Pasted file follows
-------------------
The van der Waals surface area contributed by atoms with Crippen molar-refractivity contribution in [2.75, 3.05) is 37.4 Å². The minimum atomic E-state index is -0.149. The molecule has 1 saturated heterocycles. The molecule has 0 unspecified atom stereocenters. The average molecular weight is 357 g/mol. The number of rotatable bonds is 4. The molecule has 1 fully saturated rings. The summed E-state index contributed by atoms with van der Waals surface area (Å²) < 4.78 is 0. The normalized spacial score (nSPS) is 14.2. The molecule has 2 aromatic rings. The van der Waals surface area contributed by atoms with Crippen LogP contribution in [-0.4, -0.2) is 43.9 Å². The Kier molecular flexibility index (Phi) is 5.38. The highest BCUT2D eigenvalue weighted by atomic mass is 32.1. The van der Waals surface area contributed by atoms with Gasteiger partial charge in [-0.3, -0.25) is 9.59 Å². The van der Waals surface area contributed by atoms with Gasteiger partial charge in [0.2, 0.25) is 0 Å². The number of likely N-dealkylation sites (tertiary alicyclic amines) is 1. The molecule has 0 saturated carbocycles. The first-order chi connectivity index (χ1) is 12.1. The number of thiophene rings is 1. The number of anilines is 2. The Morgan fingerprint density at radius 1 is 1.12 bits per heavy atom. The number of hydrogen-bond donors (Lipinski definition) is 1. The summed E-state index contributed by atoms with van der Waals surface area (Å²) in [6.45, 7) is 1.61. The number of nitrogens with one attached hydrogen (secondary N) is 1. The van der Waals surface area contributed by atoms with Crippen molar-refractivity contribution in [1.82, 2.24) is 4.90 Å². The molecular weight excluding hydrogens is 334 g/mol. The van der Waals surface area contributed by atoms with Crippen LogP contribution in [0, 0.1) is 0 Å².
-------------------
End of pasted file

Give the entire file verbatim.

The van der Waals surface area contributed by atoms with Crippen molar-refractivity contribution in [2.75, 3.05) is 37.4 Å². The minimum atomic E-state index is -0.149. The molecule has 1 saturated heterocycles. The molecule has 0 unspecified atom stereocenters. The average molecular weight is 357 g/mol. The number of rotatable bonds is 4. The molecule has 1 fully saturated rings. The summed E-state index contributed by atoms with van der Waals surface area (Å²) < 4.78 is 0. The normalized spacial score (nSPS) is 14.2. The molecule has 2 aromatic rings. The van der Waals surface area contributed by atoms with Crippen LogP contribution in [-0.4, -0.2) is 43.9 Å². The Kier molecular flexibility index (Phi) is 5.38. The highest BCUT2D eigenvalue weighted by atomic mass is 32.1. The van der Waals surface area contributed by atoms with Gasteiger partial charge in [-0.3, -0.25) is 9.59 Å². The van der Waals surface area contributed by atoms with Gasteiger partial charge in [0.2, 0.25) is 0 Å². The number of likely N-dealkylation sites (tertiary alicyclic amines) is 1. The molecule has 0 saturated carbocycles. The first-order chi connectivity index (χ1) is 12.1. The number of thiophene rings is 1. The number of anilines is 2. The Morgan fingerprint density at radius 1 is 1.12 bits per heavy atom. The number of hydrogen-bond donors (Lipinski definition) is 1. The summed E-state index contributed by atoms with van der Waals surface area (Å²) in [6.45, 7) is 1.61. The number of nitrogens with one attached hydrogen (secondary N) is 1. The van der Waals surface area contributed by atoms with Crippen molar-refractivity contribution in [1.82, 2.24) is 4.90 Å². The molecular weight excluding hydrogens is 334 g/mol. The van der Waals surface area contributed by atoms with Crippen LogP contribution in [0, 0.1) is 0 Å².